Oh Mara. Are you going to take any time off? even a day or two? I have an aunt who tried to get pregnant for years, and when her and her husband finally conceived, she miscarried and tried to continue working. She was a flight attendant who hadn't missed a day of work in 15 years. They sent her home and told her she needed to keep her strength and spend some time at home. She's 48 now and has a three year old son named Jordan. :)

(yes, there is a point here!)
I've just read, I believe, the testament of a very healthy uterus that will indeed bear you lots of little ones. How else could it be so efficient?

Please, please, take some rest and spend a little time loving yourself. Your body needs all the energy it can get if it's got you for a partner! ;)

Mara said...

Well, I've got the weekend off. Now that the worst is over I don't think I will take any sick time, although I think I probably *should* have stayed home on Tuesday. Hindsight, ya know.

Don and I are taking two full weeks off in late May and taking a vacation. So I've kind of got that as what I'm holding out for... being away from work for half-a-month is really what we both need.

And, I only work a 35-hour week now, so I have all my evenings free and almost all weekends. It isn't hard right now to get lots of rest, lots of time to myself. Work is actually providing a nice distraction, a balance, so that I don't spend *too* much time just wrapped up in myself.

Maile said...

Hi Mara. I found your blog through MDC, and I just wanted to thank you for sharing your story. I think it's important for women to share the happy stories as well as the difficult ones. You might consider publishing it in Mothering.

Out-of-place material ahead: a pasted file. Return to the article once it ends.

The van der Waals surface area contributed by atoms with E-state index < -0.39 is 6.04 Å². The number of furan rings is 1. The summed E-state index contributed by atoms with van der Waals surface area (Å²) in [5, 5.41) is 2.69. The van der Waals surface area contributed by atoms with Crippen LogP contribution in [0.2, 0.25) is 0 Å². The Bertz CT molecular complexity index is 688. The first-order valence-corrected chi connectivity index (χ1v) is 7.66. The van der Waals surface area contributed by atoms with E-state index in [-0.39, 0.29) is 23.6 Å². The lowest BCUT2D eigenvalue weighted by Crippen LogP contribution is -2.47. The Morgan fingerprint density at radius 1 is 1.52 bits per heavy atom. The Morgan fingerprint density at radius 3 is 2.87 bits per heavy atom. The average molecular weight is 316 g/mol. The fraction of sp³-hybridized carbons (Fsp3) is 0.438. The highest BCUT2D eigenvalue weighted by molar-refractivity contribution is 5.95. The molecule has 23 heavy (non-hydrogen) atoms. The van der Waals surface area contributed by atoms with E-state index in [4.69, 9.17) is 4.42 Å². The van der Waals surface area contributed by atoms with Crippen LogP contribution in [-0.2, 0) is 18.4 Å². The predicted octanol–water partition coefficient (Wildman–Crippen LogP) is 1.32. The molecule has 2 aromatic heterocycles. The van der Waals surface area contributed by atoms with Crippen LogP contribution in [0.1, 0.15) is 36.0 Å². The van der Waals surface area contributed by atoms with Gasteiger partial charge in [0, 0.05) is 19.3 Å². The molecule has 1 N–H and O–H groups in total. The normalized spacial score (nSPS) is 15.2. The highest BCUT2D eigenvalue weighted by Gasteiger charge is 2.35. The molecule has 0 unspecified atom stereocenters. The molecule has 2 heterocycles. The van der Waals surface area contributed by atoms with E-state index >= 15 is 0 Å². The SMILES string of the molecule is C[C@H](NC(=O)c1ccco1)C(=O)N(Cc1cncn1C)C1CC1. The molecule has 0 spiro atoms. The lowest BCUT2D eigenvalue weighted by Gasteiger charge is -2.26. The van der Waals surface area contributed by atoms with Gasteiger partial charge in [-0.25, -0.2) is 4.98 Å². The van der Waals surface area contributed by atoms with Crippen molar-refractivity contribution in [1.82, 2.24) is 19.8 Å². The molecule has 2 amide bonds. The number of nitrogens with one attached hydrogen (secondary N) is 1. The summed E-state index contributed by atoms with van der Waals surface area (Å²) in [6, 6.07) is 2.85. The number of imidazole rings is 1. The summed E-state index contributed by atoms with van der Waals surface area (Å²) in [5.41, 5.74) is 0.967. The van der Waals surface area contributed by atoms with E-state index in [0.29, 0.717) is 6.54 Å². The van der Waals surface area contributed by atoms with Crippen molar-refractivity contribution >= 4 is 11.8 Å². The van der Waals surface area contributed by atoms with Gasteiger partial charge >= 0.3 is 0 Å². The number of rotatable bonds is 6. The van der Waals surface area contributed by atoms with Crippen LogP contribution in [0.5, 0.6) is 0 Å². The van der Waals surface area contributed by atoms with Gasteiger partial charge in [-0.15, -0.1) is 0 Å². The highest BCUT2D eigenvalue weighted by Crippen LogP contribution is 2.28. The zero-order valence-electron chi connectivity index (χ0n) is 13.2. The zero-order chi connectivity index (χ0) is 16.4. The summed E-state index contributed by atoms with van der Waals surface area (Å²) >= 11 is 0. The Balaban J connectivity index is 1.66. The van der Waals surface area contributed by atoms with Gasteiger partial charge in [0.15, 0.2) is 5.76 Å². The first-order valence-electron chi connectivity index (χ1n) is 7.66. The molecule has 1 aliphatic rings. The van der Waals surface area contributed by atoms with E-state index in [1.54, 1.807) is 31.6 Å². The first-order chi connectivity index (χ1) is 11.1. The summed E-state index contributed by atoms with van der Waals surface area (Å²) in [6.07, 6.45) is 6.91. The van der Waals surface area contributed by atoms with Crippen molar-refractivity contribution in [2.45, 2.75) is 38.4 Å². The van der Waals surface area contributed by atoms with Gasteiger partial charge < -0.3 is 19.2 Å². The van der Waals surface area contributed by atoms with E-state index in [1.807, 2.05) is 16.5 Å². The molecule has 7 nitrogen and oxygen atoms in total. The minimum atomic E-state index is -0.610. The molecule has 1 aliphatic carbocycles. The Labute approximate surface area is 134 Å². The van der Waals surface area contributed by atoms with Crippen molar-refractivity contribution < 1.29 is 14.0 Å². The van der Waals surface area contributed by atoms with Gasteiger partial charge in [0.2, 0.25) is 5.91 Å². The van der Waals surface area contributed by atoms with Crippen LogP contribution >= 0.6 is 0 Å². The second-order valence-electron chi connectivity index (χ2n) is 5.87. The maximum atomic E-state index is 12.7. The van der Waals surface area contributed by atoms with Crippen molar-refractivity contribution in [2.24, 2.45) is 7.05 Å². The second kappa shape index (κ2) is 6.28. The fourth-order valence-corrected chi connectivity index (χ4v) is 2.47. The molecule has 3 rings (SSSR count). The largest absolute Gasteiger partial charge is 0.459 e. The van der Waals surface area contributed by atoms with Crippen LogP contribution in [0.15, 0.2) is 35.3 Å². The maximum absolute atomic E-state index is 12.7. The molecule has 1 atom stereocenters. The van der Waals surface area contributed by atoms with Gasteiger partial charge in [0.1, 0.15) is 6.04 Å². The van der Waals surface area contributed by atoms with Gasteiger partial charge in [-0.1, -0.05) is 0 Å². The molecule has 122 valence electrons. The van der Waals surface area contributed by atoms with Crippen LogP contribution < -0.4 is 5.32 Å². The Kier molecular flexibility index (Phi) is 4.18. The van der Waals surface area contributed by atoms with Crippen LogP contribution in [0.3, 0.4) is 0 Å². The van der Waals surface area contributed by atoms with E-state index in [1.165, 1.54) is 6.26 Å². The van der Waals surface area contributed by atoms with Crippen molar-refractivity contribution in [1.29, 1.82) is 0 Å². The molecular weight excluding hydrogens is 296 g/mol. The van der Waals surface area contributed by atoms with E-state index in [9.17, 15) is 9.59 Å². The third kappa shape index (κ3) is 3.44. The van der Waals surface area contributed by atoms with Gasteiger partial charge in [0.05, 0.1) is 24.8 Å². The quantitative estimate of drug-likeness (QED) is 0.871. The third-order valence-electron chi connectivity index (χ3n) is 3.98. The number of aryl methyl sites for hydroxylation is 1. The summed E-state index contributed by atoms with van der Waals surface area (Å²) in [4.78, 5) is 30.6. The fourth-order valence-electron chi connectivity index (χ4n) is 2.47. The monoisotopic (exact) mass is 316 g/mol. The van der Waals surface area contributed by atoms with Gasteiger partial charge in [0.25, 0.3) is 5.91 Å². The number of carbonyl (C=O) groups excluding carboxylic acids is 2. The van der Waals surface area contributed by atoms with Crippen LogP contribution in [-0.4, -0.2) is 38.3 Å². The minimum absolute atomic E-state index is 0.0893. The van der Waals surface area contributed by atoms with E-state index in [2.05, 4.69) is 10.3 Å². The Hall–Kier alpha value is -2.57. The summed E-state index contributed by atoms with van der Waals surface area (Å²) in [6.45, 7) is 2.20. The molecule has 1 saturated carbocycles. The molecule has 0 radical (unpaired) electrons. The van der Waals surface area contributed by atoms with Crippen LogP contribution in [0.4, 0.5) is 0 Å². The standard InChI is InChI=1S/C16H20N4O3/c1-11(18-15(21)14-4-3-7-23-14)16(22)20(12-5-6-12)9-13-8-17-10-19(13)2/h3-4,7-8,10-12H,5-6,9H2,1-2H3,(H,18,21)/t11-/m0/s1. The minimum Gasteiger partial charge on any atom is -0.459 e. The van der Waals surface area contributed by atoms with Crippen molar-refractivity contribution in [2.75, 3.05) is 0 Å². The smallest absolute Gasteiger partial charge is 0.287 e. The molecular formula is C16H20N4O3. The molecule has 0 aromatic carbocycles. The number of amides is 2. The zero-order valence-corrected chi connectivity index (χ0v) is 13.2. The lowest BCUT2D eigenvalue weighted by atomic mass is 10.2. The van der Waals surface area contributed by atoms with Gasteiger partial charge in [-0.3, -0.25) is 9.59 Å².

My husband and I just started TTC this cycle, and if/when I face a miscarriage, I know I'll be so much better off for having heard your story and not just a nurse's "like a period, only worse."

Hope you're doing well and getting some rest. {{hugs}}

Mara said...

Thank you, Maile. I don't know where on Mothering I could put it except on the miscarriage forum, where there is plenty of the same already...maybe I'll post it there anyways.

I hope you and your husband have lots of luck with getting (and staying) pregnant!

Benjamin said...


I hardly know how to respond to this. I'm so sorry. What can I do? I want to make you smile and laugh, but what can I say?

Hang in, there. You're gonna make beautiful babies.

Mara said...

Oh Ben. Single bachelor guys should not be reading about bloody female stuff... I'm afraid this might be a little more than you needed to know about it. (Nobody heeds the warnings, nobody!)

Thanks for the kind thoughts, though. Honestly, I'm doing pretty well. Writing everything out is really theraputic, and getting it out of my head and into words frees me up a lot.

Bex said...

Wow Mara, I'm glad you're ok. Even though I've never actually been pregant bits of that sounded familar. My freshman year of college I randomly stopped getting my period. Wasn't pregnant, doctors really didn't offer anything except something to make me start again. The drug (I forget what it was but it is part of what makes up the abortion pill) made me start fairly studdenly and I found myself standing in the shower at my dorm wondering how so much blood could be there. But then it stopped suddenly and things were normal. Our bodies are so weird. They just decide to do things, they don't consult us or even tell us. It's just rude really. Ok sorry, sleepy silly and rambling. Bedtime.

Mara said...

I totally know what you mean about bodies not consulting us about important stuff. Would it be that hard to send an email or an owl?

ayla said...

I am humbled and awed at being allowed to have this glimpse into your life. I am so sorry for your loss. I'm amazed and flattered that you're still reading my blog, even though I imagine that it's painful for you. Take care, take time off, and rest. Let me know if there's anything I can do.